You'd think a band who took their video and studio and promotional budget from a record label and used it as income instead of as an investment in their future were shortsighted. That's the Kickstarter money. That's what it's for.

Permalink to Comment

2. Ben Folds on May 24, 2012 7:33 PM writes...

Neil speaks truth. And...
I don't think your average person understands the music business in general, which would be a prerequisite to taking the leap into getting your head around a development like Kickstarter. Also, many believe that music couldn't possibly be real work and therefore shouldn't require compensation. This is bolstered by the current framework where most people don't pay for music. Of course, if we're not having fun to begin with, we've got nothing to sell, so riding that line is difficult enough. I think most get Kickstarter and some people will always feel any innovation is a threat and they'll be very vocal about it.

Permalink to Comment

3. Ben Folds on May 24, 2012 7:42 PM writes...

And to Alan, the current system of the music business is barely a break even business as it stands. We have to give crowdfunding a shake and see. I think it's promising as there is far less likelihood of being 'too big for your britches' - some check and balances. Getting by is the dream - breaking even. Good stuff.

Permalink to Comment

4. Meilin Miranda on May 24, 2012 7:44 PM writes...

I explain it as "front loading" your sales. The Kickstarter is only the beginning. Once the backers have their stuff, it's out there for everyone else--FOREVER. And that's where we make our real money. The thing I hate most about people who misunderstand the KS process (and that does not include the OP) is that it's not begging or even a pledge drive. Both of those are closed; while a KS is finite, what it makes possible is not.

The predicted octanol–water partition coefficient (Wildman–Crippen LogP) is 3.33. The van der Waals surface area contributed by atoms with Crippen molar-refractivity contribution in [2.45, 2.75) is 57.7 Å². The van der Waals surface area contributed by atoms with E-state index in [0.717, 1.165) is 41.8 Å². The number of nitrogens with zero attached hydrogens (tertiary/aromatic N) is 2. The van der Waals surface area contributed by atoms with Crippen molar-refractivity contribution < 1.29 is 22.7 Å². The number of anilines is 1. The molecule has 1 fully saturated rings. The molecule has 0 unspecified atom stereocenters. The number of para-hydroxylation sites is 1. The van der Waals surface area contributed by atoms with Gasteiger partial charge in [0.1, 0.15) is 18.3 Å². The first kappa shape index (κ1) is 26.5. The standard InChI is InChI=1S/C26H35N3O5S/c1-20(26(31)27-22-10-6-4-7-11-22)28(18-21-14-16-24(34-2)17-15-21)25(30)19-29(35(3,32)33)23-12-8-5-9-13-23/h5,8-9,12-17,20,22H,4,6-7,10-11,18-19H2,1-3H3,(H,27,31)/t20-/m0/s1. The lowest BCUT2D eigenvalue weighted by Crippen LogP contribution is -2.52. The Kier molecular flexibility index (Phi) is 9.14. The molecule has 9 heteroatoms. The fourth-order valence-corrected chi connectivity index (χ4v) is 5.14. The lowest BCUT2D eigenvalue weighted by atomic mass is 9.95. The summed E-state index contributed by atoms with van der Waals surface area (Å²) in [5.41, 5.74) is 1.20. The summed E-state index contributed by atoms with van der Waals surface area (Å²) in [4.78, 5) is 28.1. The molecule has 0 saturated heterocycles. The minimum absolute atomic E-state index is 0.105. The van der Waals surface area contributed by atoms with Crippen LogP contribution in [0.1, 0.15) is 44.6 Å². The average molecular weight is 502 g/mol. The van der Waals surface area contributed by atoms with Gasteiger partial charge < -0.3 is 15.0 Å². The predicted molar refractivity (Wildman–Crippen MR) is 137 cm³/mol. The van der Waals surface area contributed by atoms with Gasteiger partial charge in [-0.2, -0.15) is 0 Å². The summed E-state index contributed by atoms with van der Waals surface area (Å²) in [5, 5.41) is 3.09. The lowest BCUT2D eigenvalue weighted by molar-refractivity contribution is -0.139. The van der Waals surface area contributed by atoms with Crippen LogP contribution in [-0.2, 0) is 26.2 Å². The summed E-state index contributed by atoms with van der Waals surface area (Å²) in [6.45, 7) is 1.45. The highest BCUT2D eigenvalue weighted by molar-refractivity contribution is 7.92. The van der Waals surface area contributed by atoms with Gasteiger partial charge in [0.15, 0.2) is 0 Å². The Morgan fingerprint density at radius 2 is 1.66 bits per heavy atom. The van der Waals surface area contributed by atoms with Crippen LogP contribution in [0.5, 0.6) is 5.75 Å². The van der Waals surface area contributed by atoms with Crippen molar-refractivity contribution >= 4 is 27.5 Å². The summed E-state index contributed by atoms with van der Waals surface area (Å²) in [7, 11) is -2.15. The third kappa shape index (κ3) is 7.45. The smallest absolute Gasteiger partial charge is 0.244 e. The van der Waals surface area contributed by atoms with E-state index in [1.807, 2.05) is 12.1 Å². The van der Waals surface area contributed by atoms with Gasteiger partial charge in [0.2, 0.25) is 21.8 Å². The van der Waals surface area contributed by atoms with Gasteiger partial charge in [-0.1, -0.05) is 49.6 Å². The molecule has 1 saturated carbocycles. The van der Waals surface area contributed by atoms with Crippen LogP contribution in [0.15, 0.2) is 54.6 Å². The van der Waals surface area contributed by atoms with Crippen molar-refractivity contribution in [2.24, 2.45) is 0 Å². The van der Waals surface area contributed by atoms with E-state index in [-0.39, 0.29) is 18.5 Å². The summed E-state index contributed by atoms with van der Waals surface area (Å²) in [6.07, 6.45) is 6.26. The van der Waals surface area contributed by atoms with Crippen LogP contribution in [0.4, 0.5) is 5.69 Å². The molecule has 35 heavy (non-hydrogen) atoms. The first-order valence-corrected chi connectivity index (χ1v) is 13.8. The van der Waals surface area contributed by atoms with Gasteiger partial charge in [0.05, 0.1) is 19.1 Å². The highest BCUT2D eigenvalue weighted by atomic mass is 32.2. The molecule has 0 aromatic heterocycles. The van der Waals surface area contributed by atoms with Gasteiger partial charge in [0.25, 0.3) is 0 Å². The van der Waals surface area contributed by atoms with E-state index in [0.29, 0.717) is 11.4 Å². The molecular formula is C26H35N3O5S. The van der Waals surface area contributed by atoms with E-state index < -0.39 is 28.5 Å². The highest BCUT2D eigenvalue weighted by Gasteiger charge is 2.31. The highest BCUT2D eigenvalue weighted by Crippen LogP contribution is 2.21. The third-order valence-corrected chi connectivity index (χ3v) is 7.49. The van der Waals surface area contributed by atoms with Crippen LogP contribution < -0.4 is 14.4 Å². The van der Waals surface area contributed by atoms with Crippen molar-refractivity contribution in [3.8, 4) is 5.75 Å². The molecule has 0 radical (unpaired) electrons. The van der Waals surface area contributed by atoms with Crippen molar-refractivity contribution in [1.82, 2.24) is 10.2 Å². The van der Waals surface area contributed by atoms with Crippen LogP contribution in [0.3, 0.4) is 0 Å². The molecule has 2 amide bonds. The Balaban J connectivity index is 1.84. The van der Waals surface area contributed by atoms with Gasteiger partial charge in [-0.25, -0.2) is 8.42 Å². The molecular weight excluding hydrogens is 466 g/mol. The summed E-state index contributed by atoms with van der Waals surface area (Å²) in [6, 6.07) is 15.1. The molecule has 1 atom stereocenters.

Permalink to Comment

5. Dean on May 24, 2012 7:57 PM writes...

I think the model is sustainable though. It doesn't matter that it's an event. It basically funds Amanda and her team to make music, tour, and do the amazing stuff they want to do for the next 12-18 months. After which, why not do it again? Between buying their albums and going to shows I spend a bunch of money on my favourite artists every year. Giving them that money up-front frankly makes little difference to me.

No, it's not putting money in the bank. But y'know, neither does my job. I make enough money to get by, have a holiday once a year, buy video games and go to music and comedy shows. I don't end up with tons leftover either.

Permalink to Comment

6. Andrew lorien on May 24, 2012 11:11 PM writes...

I make websites for a living. When we pitch for a $500,000 job, the company gets paid a little bit up front, a few progress payments along the way, and a big chunk when we deliver. After paying all of us employees and the rent, the guy who owns the company doesn't get much in the bank - and he could make a loss.